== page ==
Globally, viral hepatitis is the cause of most (78%) primary liver cancer, the third leading cause of cancer deaths in the world.
Hepatitis Awareness Month is intended to increase awareness about the large but often under-recognized burden of disease and premature death associated with viral hepatitis. An estimated 4.5 million Americans have chronic Hepatitis B or Hepatitis C, which together account for the major cause of chronic liver disease and liver cancer in this country.
What is Hepatitis?
“Hepatitis” means inflammation of the liver and refers to a group of viral infections that affect the liver. The liver is a vital organ that processes nutrients, filters the blood, and fights infections. When inflamed or damaged, the liver’s function can be affected. In the United States, the most common types of viral hepatitis are Hepatitis A, Hepatitis, B, and Hepatitis C – infections caused by three different, unrelated viruses. Hepatitis A occurs in an "acute" (time-limited) form, while Hepatitis B and Hepatitis C can develop into lifelong, chronic illnesses. In the United States, many of the 4.5 million people who are chronically infected with viral hepatitis, many of whom do not know they are infected.
Care Van® is here to Help…
In 2012, our Care Van® Program provided nearly 2,000 doses of hepatitis vaccine in the Austin, Dallas and Houston metropolitan areas. Overall, our program has benefited thousands of children in communities throughout Texas.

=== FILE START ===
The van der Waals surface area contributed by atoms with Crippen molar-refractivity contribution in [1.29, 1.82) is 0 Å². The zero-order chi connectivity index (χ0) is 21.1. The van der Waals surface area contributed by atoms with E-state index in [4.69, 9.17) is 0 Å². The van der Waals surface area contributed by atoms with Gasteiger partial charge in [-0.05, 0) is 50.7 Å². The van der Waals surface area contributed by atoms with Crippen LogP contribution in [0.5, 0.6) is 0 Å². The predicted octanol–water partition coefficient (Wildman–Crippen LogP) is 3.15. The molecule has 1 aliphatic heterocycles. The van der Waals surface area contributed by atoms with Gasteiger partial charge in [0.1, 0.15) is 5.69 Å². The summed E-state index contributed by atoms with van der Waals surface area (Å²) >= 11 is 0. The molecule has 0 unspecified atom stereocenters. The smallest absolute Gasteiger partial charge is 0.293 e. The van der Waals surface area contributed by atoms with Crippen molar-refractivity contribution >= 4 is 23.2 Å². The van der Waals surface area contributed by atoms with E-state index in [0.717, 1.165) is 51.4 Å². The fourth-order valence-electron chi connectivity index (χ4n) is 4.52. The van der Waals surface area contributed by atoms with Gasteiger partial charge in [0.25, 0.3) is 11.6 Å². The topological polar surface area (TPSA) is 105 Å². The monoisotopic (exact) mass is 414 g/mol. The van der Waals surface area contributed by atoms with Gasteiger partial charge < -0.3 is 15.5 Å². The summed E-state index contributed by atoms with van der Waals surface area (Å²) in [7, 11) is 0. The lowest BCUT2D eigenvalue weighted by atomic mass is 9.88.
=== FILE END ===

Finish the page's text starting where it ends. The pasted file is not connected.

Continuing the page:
Hepatitis A is more difficult to track than other forms of Hepatitis in children because the symptoms usually go unnoticed. Vaccinations are critical because it prevents a child from passing the disease on to parents/adults who typically have a harder time with the disease. Hepatitis A immunization is now required for all children in day care centers from age 25 months to 43 months and for entry into kindergarten. School-age children (kindergarten) through third grade must be vaccinated. Next year, this requirement will move up to 4th grade, and on up each year for all Texas schools. Be sure your child is up-to-date and receive the entire series of all hepatitis vaccines. In addition, vaccinations are very important for kids who may be traveling out of the country to areas with inadequate sanitation systems or to countries with a high prevalence of hepatitis. More importantly, the best way to prevent hepatitis is to receive your hepatitis vaccines on time every time; and receive boosters (updates) as recommended.
To learn more about the Care Van® Program clinic schedule, visit our In Your Neighborhood page and follow us on Twitter.
Centers for Disease Control
Texas Department of State Health Services